Schiehallion Winter Camp
Uath Lochans, The Cairngorms
I started the day eating porridge at a viewpoint overlooking the Uath Lochans, a series of glassy pools south of Aviemore, surrounded by pine forest. Elated from the sunrise, I pondered what to do with the rest of the day.
I had toyed with the idea of heading back to Glasgow to begin wading through a mountain of emails, but after seeing the forecast for a clear night ahead I flushed that idea straight down the toilet. I was heading south, so I aimed for Schiehallion, a lonely fin-shaped mountain with a steady well graded track almost all of the way to the summit. It’s in central Scotland and can have stunning views (if you get the weather) of other prominent mountains in the distance beyond.
I arrived at the car park around 14.00 when everyone else was returning from the mountain. I hastily loaded up a rucksack and added a few essentials - coffee, tent, sleeping bag and a flask of malt. I also strapped a tripod onto the side - handy for keeping the camera steady for nightscapes.
I promptly missed all of the best light at sunset, eager to make headway up the hill. With the sun winking its farewell in the west, I passed the last of the stragglers from the day heading down to their cars. I pitched the tent in a patch of frozen heather, which I moulded into a perfect hollow. My tent pegs were practically useless in the snow, so I had to use rocks to anchor the guy lines, getting mild frostbite for my troubles. My fingerless commuter cycling gloves just weren’t cutting it.
Like a textbook novice, I had brought with me a litre of tonic, but very little actual water to speak of. I had checked beforehand and found there were no mapped streams near the summit, but planned on melting snow to cook with later. I had seen this done by the pros on arctic expeditions and thought it would be easy. The snow was as fine as sawdust, with my first scoop of the white powder yielding barely enough for half a cup of tea. I got smarter after the second try, using my hip flask to compact the snow into my stove. In the end, I had just about managed to whip up a bolognese, with clumps of half hydrated mystery meat floating on the surface. It could have been worse.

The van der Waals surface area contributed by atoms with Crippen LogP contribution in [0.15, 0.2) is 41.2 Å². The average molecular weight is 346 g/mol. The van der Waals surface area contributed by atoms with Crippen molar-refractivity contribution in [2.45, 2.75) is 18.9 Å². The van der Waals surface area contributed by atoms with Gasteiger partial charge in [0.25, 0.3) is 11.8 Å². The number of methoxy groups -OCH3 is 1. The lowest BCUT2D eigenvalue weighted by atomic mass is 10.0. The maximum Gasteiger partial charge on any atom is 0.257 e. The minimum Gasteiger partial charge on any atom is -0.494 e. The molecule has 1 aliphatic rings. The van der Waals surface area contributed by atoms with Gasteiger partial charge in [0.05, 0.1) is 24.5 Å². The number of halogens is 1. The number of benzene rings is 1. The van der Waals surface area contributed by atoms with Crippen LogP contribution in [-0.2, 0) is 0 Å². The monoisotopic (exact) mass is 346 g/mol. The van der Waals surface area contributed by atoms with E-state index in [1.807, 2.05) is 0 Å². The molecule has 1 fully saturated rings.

The best thing about winter camping is how sociable the sunrise time is. You can laze around in your cosy fluorescent cocoon until at least 7.30AM and slowly emerge for the golden light around 8ish. I peeked out of a narrow slit in the zip and saw a haze of orange and pink and thought I’d better get up and make the most of it.
I slithered my way up the summit, leaving the tent behind, delighted at the prospect of being able to now see more than a foot in front of me. Cloud skimmed either side of me, giving glimpses of the sprawling Loch Rannoch in the valley below. I summited triumphantly, the first of the brave few to boldly venture through the icy waste- only to realise there were two blokes sharing a beer and some laughs on a ledge below. The early birds had caught the worm, but I was happy enough have them in my photos to give some scale to the rocky summit. After spending ten minutes revelling in their flattery for my hardiness of staying out overnight in the cold, I left them in peace.
After returning to the tent, I lazed around a little, drinking coffee and trying to warm my feet up in the sun (didn’t work- it was too cold, but made for a good photograph). I brushed the rime from my tent and packed up ready for home. On my descent I had some time to contemplate my little trip.
Yes, I missed the sunset, meeting elated photographer Adrian Kopczynski (@landscape_uk) bouncing his way down the hill after witnessing the colours from the summit. Yes, I froze my damn hands off weighing the tent guys down with rocks due to my matchstick pegs being less than adequate for the snowy conditions. But after all that? I truly felt like the king of the mountain, at home amongst the hares and the ptarmigan, witnessing both the milky way and a perfect dawn. It’s that kind of closeness to nature that canvas allows, a wee reward for those who are willing to bust a gut with a heavy pack and brave the cold of a Scottish winter.